The Birim South District Health Management Team (DHMT) has embarked on a public education programme in the communities to encourage people to go for Voluntary Counselling and Testing (VCT) to know their HIV status.
The District AIDS Co-ordinator, Ms Vida Shirley Mann, explained that knowing one's HIV status would promote behavioural change in people.
She said it would also give room for early management of opportunistic infections.
Ms Mann said there was a VCT Centre at the Akyem Oda Government Hospital and urged the people to take advantage, adding that, those found to be positive would then be given antiretroviral drugs.
She advised the people against promiscuity to avoid contracting the disease.
"HIV/AIDS is not a spiritual war but a physical warfare where we can all help to fight," she said.
Ms Mann identified the three major signs and symptoms of the disease as growing lean, prolonged diarrhoea and fever for more than a month.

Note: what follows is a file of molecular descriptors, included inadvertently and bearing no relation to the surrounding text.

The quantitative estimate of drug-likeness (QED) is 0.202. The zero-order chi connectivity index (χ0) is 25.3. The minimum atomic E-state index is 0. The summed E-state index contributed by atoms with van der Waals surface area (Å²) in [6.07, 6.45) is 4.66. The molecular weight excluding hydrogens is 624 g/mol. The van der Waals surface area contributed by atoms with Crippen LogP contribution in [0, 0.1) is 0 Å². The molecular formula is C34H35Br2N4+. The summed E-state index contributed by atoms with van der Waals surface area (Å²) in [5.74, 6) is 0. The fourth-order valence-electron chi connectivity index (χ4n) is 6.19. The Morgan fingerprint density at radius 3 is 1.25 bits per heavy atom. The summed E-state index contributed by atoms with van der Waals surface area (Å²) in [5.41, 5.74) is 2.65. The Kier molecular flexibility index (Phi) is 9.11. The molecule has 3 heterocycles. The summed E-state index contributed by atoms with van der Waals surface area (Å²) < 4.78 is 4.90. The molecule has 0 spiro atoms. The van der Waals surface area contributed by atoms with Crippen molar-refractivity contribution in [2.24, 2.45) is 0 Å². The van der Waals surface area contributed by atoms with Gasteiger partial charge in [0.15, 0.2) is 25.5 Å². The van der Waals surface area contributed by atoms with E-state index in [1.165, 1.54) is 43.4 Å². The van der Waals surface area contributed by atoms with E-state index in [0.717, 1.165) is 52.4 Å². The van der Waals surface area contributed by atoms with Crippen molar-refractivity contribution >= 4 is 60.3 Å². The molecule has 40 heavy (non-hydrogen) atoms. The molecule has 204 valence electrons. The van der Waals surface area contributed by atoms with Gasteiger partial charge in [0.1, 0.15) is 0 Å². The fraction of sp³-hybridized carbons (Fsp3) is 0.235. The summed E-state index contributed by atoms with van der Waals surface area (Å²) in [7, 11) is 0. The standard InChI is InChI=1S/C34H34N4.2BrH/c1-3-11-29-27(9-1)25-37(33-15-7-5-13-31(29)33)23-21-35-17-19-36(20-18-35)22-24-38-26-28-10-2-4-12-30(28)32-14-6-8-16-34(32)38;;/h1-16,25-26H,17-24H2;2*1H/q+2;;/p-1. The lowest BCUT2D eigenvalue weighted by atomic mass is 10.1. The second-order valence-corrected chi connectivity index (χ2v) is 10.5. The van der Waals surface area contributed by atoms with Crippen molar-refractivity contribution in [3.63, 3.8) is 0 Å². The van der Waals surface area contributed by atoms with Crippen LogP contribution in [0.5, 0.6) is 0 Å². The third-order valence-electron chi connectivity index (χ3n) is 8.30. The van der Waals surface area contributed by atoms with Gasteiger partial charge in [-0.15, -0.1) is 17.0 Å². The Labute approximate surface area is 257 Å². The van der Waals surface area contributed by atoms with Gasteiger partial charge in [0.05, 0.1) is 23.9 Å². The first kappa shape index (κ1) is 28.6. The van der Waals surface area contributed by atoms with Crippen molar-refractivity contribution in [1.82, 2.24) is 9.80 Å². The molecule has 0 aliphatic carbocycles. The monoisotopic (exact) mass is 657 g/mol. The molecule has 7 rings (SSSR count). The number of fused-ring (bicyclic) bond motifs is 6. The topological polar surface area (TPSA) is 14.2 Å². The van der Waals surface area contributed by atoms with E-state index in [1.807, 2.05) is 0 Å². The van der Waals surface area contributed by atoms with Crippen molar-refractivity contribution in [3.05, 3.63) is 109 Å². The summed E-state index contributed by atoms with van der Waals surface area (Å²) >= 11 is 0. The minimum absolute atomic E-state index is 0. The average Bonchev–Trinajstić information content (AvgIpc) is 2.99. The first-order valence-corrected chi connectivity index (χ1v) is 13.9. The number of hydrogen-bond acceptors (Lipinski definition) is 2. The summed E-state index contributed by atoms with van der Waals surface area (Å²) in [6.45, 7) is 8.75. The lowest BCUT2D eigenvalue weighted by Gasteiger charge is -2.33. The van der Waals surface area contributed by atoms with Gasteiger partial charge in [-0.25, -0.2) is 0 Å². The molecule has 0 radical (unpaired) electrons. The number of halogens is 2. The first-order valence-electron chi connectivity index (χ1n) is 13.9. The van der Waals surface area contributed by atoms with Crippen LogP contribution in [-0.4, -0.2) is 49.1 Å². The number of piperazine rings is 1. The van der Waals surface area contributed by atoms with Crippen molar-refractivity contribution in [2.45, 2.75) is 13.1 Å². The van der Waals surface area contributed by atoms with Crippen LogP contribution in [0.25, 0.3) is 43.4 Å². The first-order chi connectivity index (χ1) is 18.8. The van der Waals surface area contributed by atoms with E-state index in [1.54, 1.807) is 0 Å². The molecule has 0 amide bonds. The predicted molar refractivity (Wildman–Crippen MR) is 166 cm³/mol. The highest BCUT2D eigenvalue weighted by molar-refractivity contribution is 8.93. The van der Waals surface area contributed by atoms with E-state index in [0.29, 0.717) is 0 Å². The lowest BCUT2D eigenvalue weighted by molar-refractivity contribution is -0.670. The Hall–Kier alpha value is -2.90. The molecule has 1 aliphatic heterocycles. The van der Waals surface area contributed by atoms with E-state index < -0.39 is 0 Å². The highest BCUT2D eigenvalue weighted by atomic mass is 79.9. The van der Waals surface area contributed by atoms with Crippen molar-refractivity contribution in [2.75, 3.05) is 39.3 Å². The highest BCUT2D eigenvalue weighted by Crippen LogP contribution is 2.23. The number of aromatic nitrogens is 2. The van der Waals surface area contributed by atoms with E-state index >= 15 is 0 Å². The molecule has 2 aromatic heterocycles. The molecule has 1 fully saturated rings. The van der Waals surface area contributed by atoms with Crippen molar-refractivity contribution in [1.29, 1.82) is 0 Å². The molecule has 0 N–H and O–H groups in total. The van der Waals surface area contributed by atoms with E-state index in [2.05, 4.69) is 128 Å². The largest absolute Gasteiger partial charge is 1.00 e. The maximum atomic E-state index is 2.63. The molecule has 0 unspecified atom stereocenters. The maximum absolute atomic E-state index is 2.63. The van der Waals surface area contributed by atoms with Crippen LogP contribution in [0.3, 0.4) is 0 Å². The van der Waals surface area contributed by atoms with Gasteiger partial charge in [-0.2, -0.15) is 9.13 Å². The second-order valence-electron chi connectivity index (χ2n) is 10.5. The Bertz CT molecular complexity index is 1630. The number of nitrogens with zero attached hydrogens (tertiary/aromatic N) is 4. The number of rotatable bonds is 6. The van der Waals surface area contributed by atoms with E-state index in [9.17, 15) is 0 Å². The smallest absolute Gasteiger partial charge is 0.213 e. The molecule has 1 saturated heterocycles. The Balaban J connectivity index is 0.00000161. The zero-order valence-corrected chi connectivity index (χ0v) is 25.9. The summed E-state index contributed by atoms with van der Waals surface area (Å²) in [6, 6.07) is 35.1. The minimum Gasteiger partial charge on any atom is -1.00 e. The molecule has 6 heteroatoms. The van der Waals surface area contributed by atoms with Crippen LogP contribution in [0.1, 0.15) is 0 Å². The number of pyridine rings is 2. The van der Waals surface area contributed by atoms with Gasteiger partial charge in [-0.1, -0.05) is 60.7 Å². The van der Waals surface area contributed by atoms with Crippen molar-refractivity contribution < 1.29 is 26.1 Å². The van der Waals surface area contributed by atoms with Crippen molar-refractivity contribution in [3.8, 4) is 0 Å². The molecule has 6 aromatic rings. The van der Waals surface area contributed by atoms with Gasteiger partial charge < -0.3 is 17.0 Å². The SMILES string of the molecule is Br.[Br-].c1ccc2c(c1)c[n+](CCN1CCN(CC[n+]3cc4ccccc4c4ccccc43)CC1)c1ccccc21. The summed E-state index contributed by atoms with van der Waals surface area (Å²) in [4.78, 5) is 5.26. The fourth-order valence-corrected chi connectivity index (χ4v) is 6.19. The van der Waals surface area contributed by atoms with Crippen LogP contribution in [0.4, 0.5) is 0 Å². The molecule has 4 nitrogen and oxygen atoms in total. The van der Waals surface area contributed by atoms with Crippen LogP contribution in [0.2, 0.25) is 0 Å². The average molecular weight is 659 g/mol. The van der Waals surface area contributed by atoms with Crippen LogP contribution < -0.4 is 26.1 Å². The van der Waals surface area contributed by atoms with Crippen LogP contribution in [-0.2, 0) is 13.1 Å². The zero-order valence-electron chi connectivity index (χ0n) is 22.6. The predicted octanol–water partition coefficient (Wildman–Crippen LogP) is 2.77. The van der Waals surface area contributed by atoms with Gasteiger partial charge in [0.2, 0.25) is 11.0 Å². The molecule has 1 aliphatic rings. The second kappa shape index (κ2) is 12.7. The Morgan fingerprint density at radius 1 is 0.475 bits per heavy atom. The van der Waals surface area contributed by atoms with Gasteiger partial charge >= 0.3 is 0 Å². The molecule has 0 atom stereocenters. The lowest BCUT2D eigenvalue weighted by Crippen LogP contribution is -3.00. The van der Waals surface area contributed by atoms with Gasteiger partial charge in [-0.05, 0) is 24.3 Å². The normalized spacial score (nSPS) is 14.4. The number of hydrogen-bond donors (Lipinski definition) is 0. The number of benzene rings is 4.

Miss Mary Bawa, a Principal Nursing Officer of Public Health, appealed to the people not to be afraid to go for VCT and said the advantages of knowing one's HIV status far outweighed the disadvantages.
She said the only way to fight the pandemic was for one to abstain from casual sex, be faithful to one's partner or to use condom.
"The journey of hope kit," a practical way of preventing the disease, was later demonstrated to the people.
Nana Dwamena Akenteng II, Chief of Oda Nkwanta, expressed worry about young boys and girls who loitered around late in the night and advised drinking bar operators to close by 2200 hours.